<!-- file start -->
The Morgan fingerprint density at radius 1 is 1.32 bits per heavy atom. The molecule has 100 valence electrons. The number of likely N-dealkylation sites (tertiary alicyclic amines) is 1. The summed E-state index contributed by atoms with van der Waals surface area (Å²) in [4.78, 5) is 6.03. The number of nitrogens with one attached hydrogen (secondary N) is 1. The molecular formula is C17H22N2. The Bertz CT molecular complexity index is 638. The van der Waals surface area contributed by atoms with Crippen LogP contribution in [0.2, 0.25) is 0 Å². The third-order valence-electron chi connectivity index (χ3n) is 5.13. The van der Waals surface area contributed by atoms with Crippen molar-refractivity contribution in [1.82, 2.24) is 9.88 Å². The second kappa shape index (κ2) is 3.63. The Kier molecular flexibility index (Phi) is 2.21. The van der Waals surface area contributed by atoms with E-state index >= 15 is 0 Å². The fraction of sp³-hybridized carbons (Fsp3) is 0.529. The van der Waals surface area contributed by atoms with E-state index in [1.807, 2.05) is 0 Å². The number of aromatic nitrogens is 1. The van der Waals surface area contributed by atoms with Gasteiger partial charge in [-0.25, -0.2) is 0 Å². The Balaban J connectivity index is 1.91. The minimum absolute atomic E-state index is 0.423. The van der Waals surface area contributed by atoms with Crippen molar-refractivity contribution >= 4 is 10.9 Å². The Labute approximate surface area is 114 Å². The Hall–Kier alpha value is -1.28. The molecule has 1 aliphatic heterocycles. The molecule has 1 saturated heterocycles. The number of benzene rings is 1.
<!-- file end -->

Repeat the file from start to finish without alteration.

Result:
The Morgan fingerprint density at radius 1 is 1.32 bits per heavy atom. The molecule has 100 valence electrons. The number of likely N-dealkylation sites (tertiary alicyclic amines) is 1. The summed E-state index contributed by atoms with van der Waals surface area (Å²) in [4.78, 5) is 6.03. The number of nitrogens with one attached hydrogen (secondary N) is 1. The molecular formula is C17H22N2. The Bertz CT molecular complexity index is 638. The van der Waals surface area contributed by atoms with Crippen LogP contribution in [0.2, 0.25) is 0 Å². The third-order valence-electron chi connectivity index (χ3n) is 5.13. The van der Waals surface area contributed by atoms with Crippen molar-refractivity contribution in [1.82, 2.24) is 9.88 Å². The second kappa shape index (κ2) is 3.63. The Kier molecular flexibility index (Phi) is 2.21. The van der Waals surface area contributed by atoms with E-state index >= 15 is 0 Å². The fraction of sp³-hybridized carbons (Fsp3) is 0.529. The van der Waals surface area contributed by atoms with E-state index in [1.807, 2.05) is 0 Å². The number of aromatic nitrogens is 1. The van der Waals surface area contributed by atoms with Gasteiger partial charge in [-0.25, -0.2) is 0 Å². The Balaban J connectivity index is 1.91. The minimum absolute atomic E-state index is 0.423. The van der Waals surface area contributed by atoms with Crippen molar-refractivity contribution >= 4 is 10.9 Å². The Labute approximate surface area is 114 Å². The Hall–Kier alpha value is -1.28. The molecule has 1 aliphatic heterocycles. The molecule has 1 saturated heterocycles. The number of benzene rings is 1.